The term child custody is used a lot during divorce and other family proceedings in Indiana. Generally, it refers to who has control of the child and the right to make decisions for the child. More specifically, there are four terms a parent should be familiar with when dealing with child custody: legal custody, physical custody, joint custody and sole custody.
Legal custody of a child is about the power to make important decisions for the child’s upbringing. The person or people with legal custody rights make decisions about education, religion, health and healthcare. It is possible for both parents to share legal custody of their children after a divorce even if one parent has sole physical custody.
The second of the categories of child custody is physical custody. Physical custody is about who the child lives with and who makes the day-to-day decisions for the child, like what’s for dinner and what to watch on TV. It is probably what most people think of when they think of child custody. A parent who has physical custody is likely also to have legal custody on some level.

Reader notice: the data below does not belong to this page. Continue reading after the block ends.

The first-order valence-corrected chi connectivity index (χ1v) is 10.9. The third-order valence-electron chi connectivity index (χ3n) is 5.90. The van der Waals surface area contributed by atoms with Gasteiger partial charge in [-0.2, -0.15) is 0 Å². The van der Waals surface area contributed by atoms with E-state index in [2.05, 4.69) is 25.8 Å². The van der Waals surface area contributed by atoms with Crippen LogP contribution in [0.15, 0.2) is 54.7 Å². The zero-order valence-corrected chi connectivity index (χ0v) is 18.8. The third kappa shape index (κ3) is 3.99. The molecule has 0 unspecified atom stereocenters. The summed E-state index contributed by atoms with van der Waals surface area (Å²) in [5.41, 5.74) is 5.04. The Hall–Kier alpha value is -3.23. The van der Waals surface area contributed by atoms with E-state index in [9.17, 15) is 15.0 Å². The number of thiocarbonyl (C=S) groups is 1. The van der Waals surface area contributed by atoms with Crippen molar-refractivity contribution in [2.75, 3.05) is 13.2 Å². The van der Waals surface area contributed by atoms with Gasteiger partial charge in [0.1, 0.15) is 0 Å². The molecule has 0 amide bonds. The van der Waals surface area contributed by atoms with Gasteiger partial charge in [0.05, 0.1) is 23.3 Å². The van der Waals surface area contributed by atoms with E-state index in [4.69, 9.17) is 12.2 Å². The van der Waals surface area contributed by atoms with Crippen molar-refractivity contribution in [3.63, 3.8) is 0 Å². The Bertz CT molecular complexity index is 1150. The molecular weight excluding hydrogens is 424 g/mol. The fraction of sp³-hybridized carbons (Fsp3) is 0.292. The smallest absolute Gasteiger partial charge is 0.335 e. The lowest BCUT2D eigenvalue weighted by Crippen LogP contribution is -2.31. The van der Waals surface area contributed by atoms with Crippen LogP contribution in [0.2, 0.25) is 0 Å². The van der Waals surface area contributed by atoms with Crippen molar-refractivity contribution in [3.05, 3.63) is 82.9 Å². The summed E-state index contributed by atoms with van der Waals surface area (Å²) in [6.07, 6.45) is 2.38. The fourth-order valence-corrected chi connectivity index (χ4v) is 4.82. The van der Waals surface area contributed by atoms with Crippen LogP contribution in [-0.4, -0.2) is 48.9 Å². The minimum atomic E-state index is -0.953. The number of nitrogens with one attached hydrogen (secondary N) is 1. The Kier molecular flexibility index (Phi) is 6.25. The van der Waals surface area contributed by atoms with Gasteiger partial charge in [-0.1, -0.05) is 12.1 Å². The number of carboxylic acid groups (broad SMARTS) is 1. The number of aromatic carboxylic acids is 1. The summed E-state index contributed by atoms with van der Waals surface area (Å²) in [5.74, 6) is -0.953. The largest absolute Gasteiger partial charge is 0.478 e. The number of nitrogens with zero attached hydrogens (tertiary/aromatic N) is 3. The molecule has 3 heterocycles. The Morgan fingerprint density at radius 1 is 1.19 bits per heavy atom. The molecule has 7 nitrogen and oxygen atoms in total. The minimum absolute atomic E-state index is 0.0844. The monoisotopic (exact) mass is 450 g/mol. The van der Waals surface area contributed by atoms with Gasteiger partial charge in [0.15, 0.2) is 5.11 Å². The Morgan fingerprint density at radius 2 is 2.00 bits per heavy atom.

The other line upon which custody is distinguished is joint versus sole custody. Parents may have joint physical custody of a child, wherein the child lives with each of the parents at different times. This is sometimes colloquially referred to as shared custody. Legal custody, too, might also be joint or sole.
The final category of child custody is sole custody. This is a circumstance in which one parent has full legal or physical custody of the child. It applies to either or both legal and physical custody.
Legal or physical custody may be paired with joint or sole custody in any number of ways, depending on the facts of the case. If the parents live near one another and have good relationships with the kids, joint custody might make sense. In other cases, the situation may call for sole legal or physical custody.